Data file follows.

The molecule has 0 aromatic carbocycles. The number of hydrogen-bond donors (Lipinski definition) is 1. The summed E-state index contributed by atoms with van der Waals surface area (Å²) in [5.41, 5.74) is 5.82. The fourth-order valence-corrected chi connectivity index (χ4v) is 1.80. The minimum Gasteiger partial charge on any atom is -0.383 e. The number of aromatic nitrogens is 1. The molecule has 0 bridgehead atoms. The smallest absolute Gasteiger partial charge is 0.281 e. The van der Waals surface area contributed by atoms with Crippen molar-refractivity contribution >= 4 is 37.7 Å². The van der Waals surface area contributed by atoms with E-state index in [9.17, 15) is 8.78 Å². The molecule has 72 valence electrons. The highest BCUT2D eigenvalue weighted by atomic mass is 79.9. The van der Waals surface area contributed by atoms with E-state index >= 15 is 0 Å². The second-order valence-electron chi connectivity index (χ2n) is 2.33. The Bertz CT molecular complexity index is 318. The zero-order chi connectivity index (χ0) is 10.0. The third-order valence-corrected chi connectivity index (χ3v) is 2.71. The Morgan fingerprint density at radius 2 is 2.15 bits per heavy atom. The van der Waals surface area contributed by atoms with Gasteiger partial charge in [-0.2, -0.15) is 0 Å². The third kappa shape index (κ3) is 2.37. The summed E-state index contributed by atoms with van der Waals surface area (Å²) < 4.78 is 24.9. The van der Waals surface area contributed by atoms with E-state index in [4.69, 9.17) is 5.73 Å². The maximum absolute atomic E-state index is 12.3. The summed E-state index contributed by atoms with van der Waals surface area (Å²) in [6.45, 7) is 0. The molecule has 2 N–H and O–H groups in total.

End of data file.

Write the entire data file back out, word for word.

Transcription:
The molecule has 0 aromatic carbocycles. The number of hydrogen-bond donors (Lipinski definition) is 1. The summed E-state index contributed by atoms with van der Waals surface area (Å²) in [5.41, 5.74) is 5.82. The fourth-order valence-corrected chi connectivity index (χ4v) is 1.80. The minimum Gasteiger partial charge on any atom is -0.383 e. The number of aromatic nitrogens is 1. The molecule has 0 bridgehead atoms. The smallest absolute Gasteiger partial charge is 0.281 e. The van der Waals surface area contributed by atoms with Crippen molar-refractivity contribution >= 4 is 37.7 Å². The van der Waals surface area contributed by atoms with E-state index in [9.17, 15) is 8.78 Å². The molecule has 72 valence electrons. The highest BCUT2D eigenvalue weighted by atomic mass is 79.9. The van der Waals surface area contributed by atoms with E-state index >= 15 is 0 Å². The second-order valence-electron chi connectivity index (χ2n) is 2.33. The Bertz CT molecular complexity index is 318. The zero-order chi connectivity index (χ0) is 10.0. The third-order valence-corrected chi connectivity index (χ3v) is 2.71. The Morgan fingerprint density at radius 2 is 2.15 bits per heavy atom. The van der Waals surface area contributed by atoms with Gasteiger partial charge in [-0.2, -0.15) is 0 Å². The third kappa shape index (κ3) is 2.37. The summed E-state index contributed by atoms with van der Waals surface area (Å²) < 4.78 is 24.9. The van der Waals surface area contributed by atoms with E-state index in [4.69, 9.17) is 5.73 Å². The maximum absolute atomic E-state index is 12.3. The summed E-state index contributed by atoms with van der Waals surface area (Å²) in [6.45, 7) is 0. The molecule has 2 N–H and O–H groups in total.